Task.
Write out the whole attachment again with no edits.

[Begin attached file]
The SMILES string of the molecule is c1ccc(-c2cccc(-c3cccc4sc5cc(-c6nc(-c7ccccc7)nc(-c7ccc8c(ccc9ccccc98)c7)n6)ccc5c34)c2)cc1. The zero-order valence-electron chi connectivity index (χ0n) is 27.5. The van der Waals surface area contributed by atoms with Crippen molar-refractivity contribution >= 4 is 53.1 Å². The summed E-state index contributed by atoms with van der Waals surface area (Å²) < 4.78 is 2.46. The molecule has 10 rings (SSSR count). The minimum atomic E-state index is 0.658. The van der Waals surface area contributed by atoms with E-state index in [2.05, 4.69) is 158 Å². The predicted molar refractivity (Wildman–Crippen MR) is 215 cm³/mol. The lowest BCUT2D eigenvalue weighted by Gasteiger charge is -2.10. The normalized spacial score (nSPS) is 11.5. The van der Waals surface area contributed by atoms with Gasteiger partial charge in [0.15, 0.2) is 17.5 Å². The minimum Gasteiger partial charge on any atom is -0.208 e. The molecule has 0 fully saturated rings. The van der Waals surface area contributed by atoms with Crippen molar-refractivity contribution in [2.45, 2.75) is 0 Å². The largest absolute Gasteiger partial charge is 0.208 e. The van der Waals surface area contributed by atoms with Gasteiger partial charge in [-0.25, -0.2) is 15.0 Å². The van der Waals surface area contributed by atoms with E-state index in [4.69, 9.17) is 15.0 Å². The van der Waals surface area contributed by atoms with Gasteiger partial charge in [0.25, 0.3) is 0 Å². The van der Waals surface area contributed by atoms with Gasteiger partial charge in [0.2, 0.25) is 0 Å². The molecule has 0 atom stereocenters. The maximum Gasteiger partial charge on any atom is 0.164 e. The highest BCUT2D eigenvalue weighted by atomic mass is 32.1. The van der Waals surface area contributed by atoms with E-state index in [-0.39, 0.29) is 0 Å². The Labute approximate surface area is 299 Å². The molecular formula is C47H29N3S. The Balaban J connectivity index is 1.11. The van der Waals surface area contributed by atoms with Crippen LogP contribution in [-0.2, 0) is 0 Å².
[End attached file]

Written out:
The SMILES string of the molecule is c1ccc(-c2cccc(-c3cccc4sc5cc(-c6nc(-c7ccccc7)nc(-c7ccc8c(ccc9ccccc98)c7)n6)ccc5c34)c2)cc1. The zero-order valence-electron chi connectivity index (χ0n) is 27.5. The van der Waals surface area contributed by atoms with Crippen molar-refractivity contribution >= 4 is 53.1 Å². The summed E-state index contributed by atoms with van der Waals surface area (Å²) < 4.78 is 2.46. The molecule has 10 rings (SSSR count). The minimum atomic E-state index is 0.658. The van der Waals surface area contributed by atoms with E-state index in [2.05, 4.69) is 158 Å². The predicted molar refractivity (Wildman–Crippen MR) is 215 cm³/mol. The lowest BCUT2D eigenvalue weighted by Gasteiger charge is -2.10. The normalized spacial score (nSPS) is 11.5. The van der Waals surface area contributed by atoms with Gasteiger partial charge in [0.15, 0.2) is 17.5 Å². The minimum Gasteiger partial charge on any atom is -0.208 e. The molecule has 0 fully saturated rings. The van der Waals surface area contributed by atoms with Crippen molar-refractivity contribution in [2.45, 2.75) is 0 Å². The largest absolute Gasteiger partial charge is 0.208 e. The van der Waals surface area contributed by atoms with Gasteiger partial charge in [-0.25, -0.2) is 15.0 Å². The van der Waals surface area contributed by atoms with E-state index in [4.69, 9.17) is 15.0 Å². The van der Waals surface area contributed by atoms with Gasteiger partial charge in [0.25, 0.3) is 0 Å². The van der Waals surface area contributed by atoms with Gasteiger partial charge in [0.2, 0.25) is 0 Å². The molecule has 0 atom stereocenters. The maximum Gasteiger partial charge on any atom is 0.164 e. The highest BCUT2D eigenvalue weighted by atomic mass is 32.1. The van der Waals surface area contributed by atoms with E-state index in [-0.39, 0.29) is 0 Å². The Labute approximate surface area is 299 Å². The molecular formula is C47H29N3S. The Balaban J connectivity index is 1.11. The van der Waals surface area contributed by atoms with Crippen LogP contribution in [-0.2, 0) is 0 Å².